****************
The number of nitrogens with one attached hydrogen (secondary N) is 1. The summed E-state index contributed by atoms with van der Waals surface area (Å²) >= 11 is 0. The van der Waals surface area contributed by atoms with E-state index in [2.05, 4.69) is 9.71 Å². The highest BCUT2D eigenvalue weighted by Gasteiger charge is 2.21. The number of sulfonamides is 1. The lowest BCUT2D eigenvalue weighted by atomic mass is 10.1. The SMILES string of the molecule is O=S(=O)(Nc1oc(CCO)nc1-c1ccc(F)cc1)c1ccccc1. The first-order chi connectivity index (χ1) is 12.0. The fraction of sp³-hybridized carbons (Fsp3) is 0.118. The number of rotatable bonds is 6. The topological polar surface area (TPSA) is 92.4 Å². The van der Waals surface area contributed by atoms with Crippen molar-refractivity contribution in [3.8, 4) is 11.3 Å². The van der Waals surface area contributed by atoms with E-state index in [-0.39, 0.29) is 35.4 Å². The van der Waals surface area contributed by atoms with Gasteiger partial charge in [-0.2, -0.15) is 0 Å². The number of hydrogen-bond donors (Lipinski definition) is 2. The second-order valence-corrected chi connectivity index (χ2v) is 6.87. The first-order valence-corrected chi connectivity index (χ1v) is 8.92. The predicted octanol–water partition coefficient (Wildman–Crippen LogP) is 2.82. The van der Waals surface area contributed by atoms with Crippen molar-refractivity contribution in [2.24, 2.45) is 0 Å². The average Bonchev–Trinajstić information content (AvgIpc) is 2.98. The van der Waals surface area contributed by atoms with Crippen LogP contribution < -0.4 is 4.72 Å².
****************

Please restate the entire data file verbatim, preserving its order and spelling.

The number of nitrogens with one attached hydrogen (secondary N) is 1. The summed E-state index contributed by atoms with van der Waals surface area (Å²) >= 11 is 0. The van der Waals surface area contributed by atoms with E-state index in [2.05, 4.69) is 9.71 Å². The highest BCUT2D eigenvalue weighted by Gasteiger charge is 2.21. The number of sulfonamides is 1. The lowest BCUT2D eigenvalue weighted by atomic mass is 10.1. The SMILES string of the molecule is O=S(=O)(Nc1oc(CCO)nc1-c1ccc(F)cc1)c1ccccc1. The first-order chi connectivity index (χ1) is 12.0. The fraction of sp³-hybridized carbons (Fsp3) is 0.118. The number of rotatable bonds is 6. The topological polar surface area (TPSA) is 92.4 Å². The van der Waals surface area contributed by atoms with Crippen molar-refractivity contribution in [3.8, 4) is 11.3 Å². The van der Waals surface area contributed by atoms with E-state index in [-0.39, 0.29) is 35.4 Å². The van der Waals surface area contributed by atoms with Gasteiger partial charge in [-0.2, -0.15) is 0 Å². The number of hydrogen-bond donors (Lipinski definition) is 2. The second-order valence-corrected chi connectivity index (χ2v) is 6.87. The first-order valence-corrected chi connectivity index (χ1v) is 8.92. The predicted octanol–water partition coefficient (Wildman–Crippen LogP) is 2.82. The van der Waals surface area contributed by atoms with Crippen molar-refractivity contribution in [2.24, 2.45) is 0 Å². The average Bonchev–Trinajstić information content (AvgIpc) is 2.98. The van der Waals surface area contributed by atoms with Crippen LogP contribution < -0.4 is 4.72 Å².